The Green Bay Area Public School District, like many across the country, is focused on how to successfully integrate technology into their teaching process. With 41 schools and more than 21,000 students, 60 percent of whom qualify for the free or reduced-cost lunch program, ensuring digital equity among the students both inside and outside of the classroom can be a challenge.
“We’re focused on developing technology-rich lessons as part of the District’s curriculum goal. Using digital learning, students can collaborate together on documents and communicate with their teachers in and out of the classroom. Providing student mobile broadband gives teachers an opportunity to enhance their lessons and not hold back on assignments because some students may not have Internet access at home.”
Diane Doersch, Chief Technology & Information Officer, Green Bay Area Public Schools
When Diane was charged with making sure that all the students in Green Bay had access to the Internet after school, she knew the key to success would be to implement a thoughtful and organized system that could be easily managed across the 10 schools in the pilot program.
As a first step, Diane’s technology team evaluated several options for Internet connectivity and decided on the Kajeet SmartSpot® device, a MiFi® brand mobile hotspot from Novatel Wireless, because of its filtered, managed service offering access to CIPA-compliant Internet content that can be easily monitored and controlled remotely. They wanted the focus to be on the students’ educational needs and ensuring student safety with the same protections and filters provided in school.
The technology team then “test-drove” several Kajeet SmartSpot devices, to make sure that once they were in the hands of their students there would be no problems with device compliance, network connectivity or ease of use. “It’s so easy for the students to use. There are not a lot of buttons - just on, off, right or left. We can even turn off the devices during sleep hours.”
In order to offer Internet connectivity to as many students as possible, Green Bay’s technology team implemented a check-out model in each of the schools. Students would be able to check out the Kajeet SmartSpot devices, as well as laptop computers for up to three days at a time. With help from Kajeet, they created permission slips and a responsibility and use agreement that were managed through the school office. Once the forms were signed, the secretary put a flag in the student information system granting permission for that student to check out a device.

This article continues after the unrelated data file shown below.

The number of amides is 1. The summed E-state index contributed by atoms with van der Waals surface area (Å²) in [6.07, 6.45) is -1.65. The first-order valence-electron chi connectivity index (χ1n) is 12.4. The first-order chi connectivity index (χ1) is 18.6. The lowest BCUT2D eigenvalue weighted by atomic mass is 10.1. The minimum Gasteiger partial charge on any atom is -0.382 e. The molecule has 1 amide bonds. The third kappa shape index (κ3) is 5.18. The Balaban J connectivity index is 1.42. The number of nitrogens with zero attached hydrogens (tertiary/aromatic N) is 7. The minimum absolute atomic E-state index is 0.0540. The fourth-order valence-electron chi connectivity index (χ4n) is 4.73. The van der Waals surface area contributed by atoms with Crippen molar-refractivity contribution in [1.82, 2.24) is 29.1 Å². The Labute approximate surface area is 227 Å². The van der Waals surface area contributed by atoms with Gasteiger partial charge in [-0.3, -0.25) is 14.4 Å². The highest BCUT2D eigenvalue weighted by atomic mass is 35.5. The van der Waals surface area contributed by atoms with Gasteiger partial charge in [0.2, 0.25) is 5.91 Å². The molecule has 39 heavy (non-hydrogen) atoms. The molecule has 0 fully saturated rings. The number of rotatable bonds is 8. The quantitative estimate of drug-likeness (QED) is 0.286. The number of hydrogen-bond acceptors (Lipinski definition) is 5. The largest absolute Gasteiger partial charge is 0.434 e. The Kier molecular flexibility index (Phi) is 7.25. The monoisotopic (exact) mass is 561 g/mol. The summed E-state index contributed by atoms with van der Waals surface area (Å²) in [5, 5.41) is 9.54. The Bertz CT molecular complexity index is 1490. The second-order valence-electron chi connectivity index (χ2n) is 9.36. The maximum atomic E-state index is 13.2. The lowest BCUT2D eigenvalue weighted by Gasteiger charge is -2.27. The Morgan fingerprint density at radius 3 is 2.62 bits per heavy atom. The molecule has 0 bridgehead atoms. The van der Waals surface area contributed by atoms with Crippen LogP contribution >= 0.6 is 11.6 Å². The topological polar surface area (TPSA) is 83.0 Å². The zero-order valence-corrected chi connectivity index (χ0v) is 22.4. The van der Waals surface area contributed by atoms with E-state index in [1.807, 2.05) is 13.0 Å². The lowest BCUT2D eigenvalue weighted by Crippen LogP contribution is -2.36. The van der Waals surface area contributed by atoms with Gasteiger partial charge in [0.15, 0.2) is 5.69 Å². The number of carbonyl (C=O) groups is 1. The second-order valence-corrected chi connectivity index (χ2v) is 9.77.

Next, they used Google Docs to house a spreadsheet that was accessible to all staff listing the number of Kajeet SmartSpot devices and laptop computers available, who had checked them out and when they were due back. Then it was put in the hands of the teachers to determine student need and assign devices.
Prior to launching the program and delivering the Kajeet SmartSpot devices to the schools, the technology team attended staff meetings to train every teacher and staff member on the checkout procedures, use of the Google Docs form, and how to operate the Kajeet SmartSpot devices. Now it was finally time to deliver the MiFis to each school and get them into the hands of the students who needed them. Along with the devices, a how-to video was sent to the staff to cover any residual questions they might have as well as to provide training to new staff members.
The teachers in the Green Bay Area Public Schools couldn’t be more pleased with the program. They can now create lesson plans that incorporate technology without concern for whether all of their students will be able to fully participate. Green Bay teacher Darryl Buck’s sentiments are echoed across the school system:
“I serve several students who don't have access to reliable computers and/or Internet. I am trying to create an environment where electronic communication is, if not the norm, a major component of our communication. ‘Electronic Publication’ is the final step in the writing process for my students. Without Kajeet, this wouldn't be possible for far too many of my students. Without this option, I don't feel that they would be prepared for the demands they would encounter beyond graduation."
Darryl Buck, Teacher, Green Bay Area Schools
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